The yearbook was shared with my Dad and he too couldn't believe there was a picture of me, at my first ever Phillies game, within its pages.  He brought the yearbook home to share it with me, and I remember my first thought was, "How did my Dad pull that off?"

* * *

I always smile whenever I see a 1980 Phillies Yearbook.  I was at a Phillies game recently with my six-year-old son, Doug, and we came across a kiosk at Citizens Bank Park that sells old Phillies publications and baseball cards.  I pointed to the familiar mint green cover of the 1980 Phillies Yearbook for sale at the kiosk and mentioned to Doug, "See that Yearbook?  There's a picture of me in there."  He thought that was pretty cool.  And then he asked when were we getting nachos.

When I started this blog over four years ago, I chose the picture of me at my first Phillies game as my profile picture.  It seemed a fitting choice, as that was when and where my love of baseball and the Phillies truly began.

Once I grew older and (slightly) wiser, I realized it was more luck than anything that landed me in that yearbook.  My Dad had nothing to do with the photographer's choice to take our picture, and he had nothing to do with the yearbook editor's choice to include me in the collage on page six.  But my Dad got me to the game, he bought me the Phillies gear, and he made it all possible.

And I can repeat that last sentence for just about everything I've accomplished to this point in my life when it comes to my Dad, and my Mom for that matter.

Happy Father's Day, Dad.  And thanks for getting me to the game, buying me the gear and making it all possible.  I miss you every day.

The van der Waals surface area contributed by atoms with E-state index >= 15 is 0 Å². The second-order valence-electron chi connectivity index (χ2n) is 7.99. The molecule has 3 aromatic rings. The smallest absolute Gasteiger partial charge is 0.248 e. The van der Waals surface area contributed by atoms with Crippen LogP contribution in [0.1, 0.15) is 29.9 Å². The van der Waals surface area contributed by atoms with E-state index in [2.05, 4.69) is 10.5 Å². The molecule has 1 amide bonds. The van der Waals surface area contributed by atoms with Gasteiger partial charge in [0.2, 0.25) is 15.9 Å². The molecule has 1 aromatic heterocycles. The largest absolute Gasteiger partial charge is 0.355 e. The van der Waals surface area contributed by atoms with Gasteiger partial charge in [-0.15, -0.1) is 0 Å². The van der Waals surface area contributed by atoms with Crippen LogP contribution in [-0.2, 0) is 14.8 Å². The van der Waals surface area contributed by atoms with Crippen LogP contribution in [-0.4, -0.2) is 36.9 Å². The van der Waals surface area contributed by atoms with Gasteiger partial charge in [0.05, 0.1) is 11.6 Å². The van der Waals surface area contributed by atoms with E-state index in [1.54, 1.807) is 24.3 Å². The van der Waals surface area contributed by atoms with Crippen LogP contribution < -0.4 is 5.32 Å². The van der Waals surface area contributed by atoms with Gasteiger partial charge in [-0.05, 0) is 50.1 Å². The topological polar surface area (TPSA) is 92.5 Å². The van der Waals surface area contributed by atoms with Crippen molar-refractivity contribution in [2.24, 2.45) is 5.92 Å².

Bob Grim said...

Well done!! Thanks for sharing.

Steve F. said...

Definitely worth pulling out that post again. Happy (belated) Father's Day!

My wife pointed out that while she and our daughters were happy to go to the game on Sunday for Father's Day, it might also/instead be more fun for me to just take my son on Friday or Saturday as he would stay in the seats and watch the game as opposed to wanting to go to get food and souvenirs and play games every 10 minutes as would likely be the case on Sunday.... I mulled it over for two minutes--and checked out StubHub prices on Friday afternoon--and agreed.

We bought Diamond Club tickets for $45 each ($140 face value--thanks StubHub and also threat of rain!) and enjoyed the game, even though it was a 2-1 loss. We did some activities in the early innings, and in the 7th or so got on Phanavision as my son had made a sign and was decked out in Phillies gear. (Probably essentially the same look that got you into the yearbook!). I got a video of it on my iPhone. He had the biggest smile I ever saw after he realized that everyone in the stadium had seen him up there. Then we milled around the Diamond Club for awhile after the game, and walking to our car we saw the players leaving their parking lot. We stopped with the small crowd there, and he got autographs of Brignac and Gwynn on their yearbook pages. (Justin DeFratus not only stopped to sign but actually parked his car on the street and popped out so as not to sign from the car window. Nice guy!)

Then Jimmy Rollins was coming out--my parking lot buddy Gene gave us the heads up--and the regulars said that Jimmy only stops if a kid is there, so they asked me to lift my son up up so Jimmy would see him. I did, and sure enough, Jimmy stopped, rolled down his window, and said "Let me sign for this young man." Then he also signed about 5 more autographs for the crowd. Pretty nice of him as most players just cruised by. Finally, I told my son to stand next to the window for a photo. Jimmy said, "Hold on a second" and finished signing an autograph, then faced the camera and gave us a huge smile, so we have a pretty good photo too--and on the night that Jimmy tied Schmidt's record!

Jim said...

Thanks Bob.

And Steve, that's a great story! It's great to hear the players "get it" and your son will never forget those moments with the Phillies players. Very cool.